Spaceman: An Astronaut’s Unlikely Journey to Unlock the Secrets of the Universe
by Mike Massimino
The MIT Press, 246 pages // Buy on Amazon
If you ever plan on becoming an astronaut, or if you would simply like to know what it’s really like to go out in space — Spaceman is the book for you.
If you don’t know who Mike Massimino is, then you probably haven’t been following the space program closely. In addition to many contributions, Massimino is one of the spacewalkers who repaired the Hubble Telescope, and he’s also the first person to Tweet from space. Currently working as a professor of mechanical engineering at Columbia University, he flew on two space shuttle missions, in 2002 and 2009 respectively. But more than anything else, he’s a kid who wanted to be an astronaut — and who made it.
Massimino’s tweet ushered a new age of space social media.
For someone with a career as lengthy and impressive as Massimino, you’d expect a book to be filled with NASA experiences, awesome adventures, and dazzling science — but the first half of the book is just about actually getting into the space program. I absolutely love that!
We cherish astronauts and we talk a lot about them, but we don’t talk nearly as much about becoming an astronaut, and it’s a shame.
So many people dream of becoming an astronaut, but few truly consider pursuing that dream. We see astronauts as heroes, but almost intangible figures, certainly not regular people like you and I. Well, Mike Massimino takes that stereotype and slams it to the ground — with the necessary work, the necessary motivation, and a healthy attitude, anyone can become an astronaut.
The truth is, as Massimino himself puts it, that he is a regular guy. Just like each and every one of us, he had his fears, his self-doubt, and his failures. But he toughed it out. When he felt like he had nothing more to give, he found that extra something to push him forth. His dream of becoming an astronaut had been almost destroyed time and time again, and yet time and time again, he overcame the hurdles. Going through the book, you can almost feel how hard he worked and how devastating the shortcomings were. Honestly, if the book had ended right after he became an astronaut, I wouldn’t be sorry at all. But it goes on.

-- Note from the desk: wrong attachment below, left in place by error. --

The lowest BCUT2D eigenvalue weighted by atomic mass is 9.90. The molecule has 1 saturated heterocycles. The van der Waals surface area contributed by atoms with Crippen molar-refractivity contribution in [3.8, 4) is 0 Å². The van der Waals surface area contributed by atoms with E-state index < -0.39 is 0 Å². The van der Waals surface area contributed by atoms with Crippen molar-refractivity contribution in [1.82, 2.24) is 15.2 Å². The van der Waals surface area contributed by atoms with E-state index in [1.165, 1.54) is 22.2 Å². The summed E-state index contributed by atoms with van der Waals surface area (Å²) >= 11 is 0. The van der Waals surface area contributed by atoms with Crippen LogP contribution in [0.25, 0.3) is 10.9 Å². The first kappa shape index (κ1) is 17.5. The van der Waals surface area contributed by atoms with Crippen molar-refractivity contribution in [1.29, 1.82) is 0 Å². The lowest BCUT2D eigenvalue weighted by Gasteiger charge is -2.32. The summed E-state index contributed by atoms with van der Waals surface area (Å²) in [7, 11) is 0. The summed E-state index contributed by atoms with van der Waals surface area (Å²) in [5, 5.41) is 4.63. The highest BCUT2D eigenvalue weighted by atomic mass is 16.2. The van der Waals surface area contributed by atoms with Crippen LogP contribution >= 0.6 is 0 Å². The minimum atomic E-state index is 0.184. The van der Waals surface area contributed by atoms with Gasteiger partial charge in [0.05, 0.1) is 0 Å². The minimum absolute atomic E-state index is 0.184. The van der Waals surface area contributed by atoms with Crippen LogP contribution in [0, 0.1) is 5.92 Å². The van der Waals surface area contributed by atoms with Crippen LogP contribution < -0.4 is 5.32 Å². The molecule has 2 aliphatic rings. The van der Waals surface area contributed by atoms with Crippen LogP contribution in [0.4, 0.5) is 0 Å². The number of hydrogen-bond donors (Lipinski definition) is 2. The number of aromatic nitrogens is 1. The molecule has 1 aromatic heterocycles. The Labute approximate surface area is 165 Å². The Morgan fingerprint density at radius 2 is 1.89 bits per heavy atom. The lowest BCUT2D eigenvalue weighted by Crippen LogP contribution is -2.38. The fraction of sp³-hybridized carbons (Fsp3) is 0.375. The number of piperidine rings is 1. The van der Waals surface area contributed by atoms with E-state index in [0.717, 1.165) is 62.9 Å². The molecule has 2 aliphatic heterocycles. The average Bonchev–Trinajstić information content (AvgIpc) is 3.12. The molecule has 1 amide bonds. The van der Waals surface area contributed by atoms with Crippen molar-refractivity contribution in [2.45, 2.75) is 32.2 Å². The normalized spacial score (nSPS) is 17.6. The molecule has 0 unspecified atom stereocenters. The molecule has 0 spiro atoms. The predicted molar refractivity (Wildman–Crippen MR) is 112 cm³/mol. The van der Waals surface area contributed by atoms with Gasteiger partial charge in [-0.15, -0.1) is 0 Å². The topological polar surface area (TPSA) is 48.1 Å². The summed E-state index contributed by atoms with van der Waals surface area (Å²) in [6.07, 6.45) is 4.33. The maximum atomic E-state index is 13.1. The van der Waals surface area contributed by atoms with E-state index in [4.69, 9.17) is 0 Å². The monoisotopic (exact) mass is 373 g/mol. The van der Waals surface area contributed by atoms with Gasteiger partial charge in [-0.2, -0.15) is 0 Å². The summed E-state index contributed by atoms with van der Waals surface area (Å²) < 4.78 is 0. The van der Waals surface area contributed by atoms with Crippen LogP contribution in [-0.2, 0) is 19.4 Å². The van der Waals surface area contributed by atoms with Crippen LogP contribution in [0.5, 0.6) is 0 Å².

It goes on to show how more than anything else, astronauts are a family. They stick up for each other and they’re much more than just a team. When they’re successful, they’re all successful together and when they fail, they all fail together. I didn’t think the story can become even more heartwarming, but it does. To me, this was also the most surprising bit of the book. Here at ZME, we talk a lot about NASA’s accomplishments, their studies, their innovative space missions, but we don’t really know that much about what goes on behind the scenes. Massimino offers a candid, authentic recollection of significant events which he and his colleagues went through, and it goes to show that just as much as an astronaut, Massimino is also an excellent storyteller. He makes you want to work at NASA. He inspires you to take a long look at the stars, and reach for them.
To sum things up, this is truly an amazing book written not only by an author who’s been up there with the best of them, but who also has the necessary communication skills to know how to convey his feelings. A book for people of all ages and all background, it’s a must-read for anyone interested in space — and a bible for anyone wanting to become an astronaut.
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